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Friday, Feb. 1, 2013 12:01 am

Bringing your parent home from the hospital

 

 

It’s the stuff of nightmares for every child of an elderly parent – the phone call in the middle of the night or the middle of your work day: “Your father fell. Your mother’s just not quite right. We think there’s something wrong.”

And suddenly, there you are, with a parent who needs a new home – possibly yours. Now you have to find a way to reconcile your home and lifestyle with your parent’s growing needs in a short period of time.

Although it may not feel like it at the time, you are not alone. According to a 2008 AARP study, almost 3 million U.S. households include a householder with a parent or with a parent and a child. And with the over-85 age group now the country’s fastest growing population segment, and a generation of baby boomers just hitting retirement, that number is sure to grow.

A number of decisions face both adult children and their parents once everyone realizes independent living is no longer a good option for the parent. What can the parent bring with them from their current residence, and what simply will not fit in the child’s already furnished home is one of the more emotional questions. But the most important point to figure out involves determining the physical changes that are necessary to make in the adult child’s home to meet the parent’s medical needs.

“You need to know what the functional level is of your parents,” says 

Elinor Ginzler, director of livable communities with AARP and co-author, with Hugh Delehanty, of Caring for Your Parents: The Complete Family Guide (Sterling, April 2008). “How do they do with walking and taking care of their own daily needs?”

If your parent is coming into your home directly from a hospital or rehab center, you’ll be able to get a lot of this information directly from the physical or occupational therapists who have been working with your elder. Describe to these professionals what your house is like and where in the home you intend your parent to sleep, along with how you and your family generally live your lives. If immediate medical issues aren’t an issue, Ginzler also suggests contacting your local council on aging, another valuable resource for learning about social services available in your area. 

“That office provides information and referrals,” she says. “They may be able to offer this kind of assistance themselves, and they will be able to network with those providers that are caring for your parent.” The first places in your home any physical or occupational therapist is going to check likely will be the bathroom, because it poses the greatest risk for an elder and is central to daily-living tasks. Grab bars in the shower or bathtub can provide both easier access and a support aid while bathing, according to Jon Pynoos, gerontology professor at the Andrus Gerontology Center of the University of Southern California and co-director of the Fall Prevention Center of Excellence. Additionally, bath mats should have a non-slip backing and tubs should be slip resistant.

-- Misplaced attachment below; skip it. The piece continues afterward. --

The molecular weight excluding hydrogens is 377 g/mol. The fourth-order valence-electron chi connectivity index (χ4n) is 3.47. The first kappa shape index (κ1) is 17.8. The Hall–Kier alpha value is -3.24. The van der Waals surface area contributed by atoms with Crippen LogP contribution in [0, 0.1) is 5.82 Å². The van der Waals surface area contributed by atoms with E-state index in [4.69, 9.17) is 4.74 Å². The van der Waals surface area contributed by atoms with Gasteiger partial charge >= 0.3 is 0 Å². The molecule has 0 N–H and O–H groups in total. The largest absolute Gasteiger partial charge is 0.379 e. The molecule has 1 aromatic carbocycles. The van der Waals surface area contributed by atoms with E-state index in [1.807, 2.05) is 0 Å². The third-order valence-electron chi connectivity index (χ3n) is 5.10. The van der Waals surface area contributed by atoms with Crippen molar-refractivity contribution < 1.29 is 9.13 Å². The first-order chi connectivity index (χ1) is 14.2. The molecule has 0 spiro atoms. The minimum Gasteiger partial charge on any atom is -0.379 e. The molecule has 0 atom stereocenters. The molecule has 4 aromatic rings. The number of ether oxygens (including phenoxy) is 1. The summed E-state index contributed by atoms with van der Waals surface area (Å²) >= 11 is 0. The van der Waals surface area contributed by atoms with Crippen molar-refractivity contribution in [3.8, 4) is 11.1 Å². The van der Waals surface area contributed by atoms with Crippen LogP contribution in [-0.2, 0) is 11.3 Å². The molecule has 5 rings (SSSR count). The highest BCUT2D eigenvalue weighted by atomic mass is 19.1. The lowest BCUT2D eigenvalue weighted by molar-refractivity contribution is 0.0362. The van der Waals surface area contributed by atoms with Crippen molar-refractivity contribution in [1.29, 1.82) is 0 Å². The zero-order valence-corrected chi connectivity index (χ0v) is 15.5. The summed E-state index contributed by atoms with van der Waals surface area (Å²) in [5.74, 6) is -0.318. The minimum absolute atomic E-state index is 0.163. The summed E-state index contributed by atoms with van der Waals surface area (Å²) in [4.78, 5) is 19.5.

Pynoos also suggests looking into ways to add glare-free lighting to ensure enough illumination for older eyes. For example, adding nightlights across a long bathroom-vanity counter or changing out a bathroom vent-fan for a unit that also includes a low-wattage nightlight could make your home significantly safer at night for a small amount of money.

Some safety-improving changes involve removing existing items, rather than adding new ones. First off, clear pathways are more important to older folks who may have trouble maneuvering around small hallway tables or chairs – especially if your parent needs a cane or walker for balance. Ginzler and Pynoos both suggest removing decorative throw rugs because they can create a dangerous tripping hazard.

One benefit, though, for homeowners seeking to accommodate their older parents’ needs is that larger elderly populations – and a greater awareness of good design – have led to safety-improving products that are much more attractive than their institutional forbears. The growing popularity of “universal design,” a philosophy dedicated to creating products and spaces accessible to a broad range of ages and abilities, means that the form of such offerings is becoming as important as their function.

“Some people are resistant to changing their house, because they don’t want it to look like a nursing home or hospital. The good thing is, they don’t have to,” Pynoos says. “You can make things look like they fit into the home much more easily today than you used to.”

For longer-term planning, which might involve larger budgets but will address more significant needs than grab-bar and nightlight installations will, you also can turn to an increasing number of building professionals trained in the principles of universal design. For example, the AARP has teamed up with the National Association of Home Builders to offer a training program resulting in the designation “Certified Aging in Place Specialist.” Such plans might include options like wider halls and doorways, or sinks with openings beneath them to better accommodate wheelchairs. 

Of course, the emotional question of the furniture and other items that can and cannot come with your parent cannot be ignored. Each side in this arrangement needs to give a little in these negotiations, Ginzler says, including the adult children. As Pynoos notes, such flexibility could improve the ability of a parent to adjust to a major life change.

“When people have their own belongings, it can make them less anxious – and it’s something they can share with other people in the family,” he says, noting the process also offers some positive potential.

 “Sometimes their dining room table might be nicer than yours, so it’s a win-win situation.”  

Also from Chuck Ross

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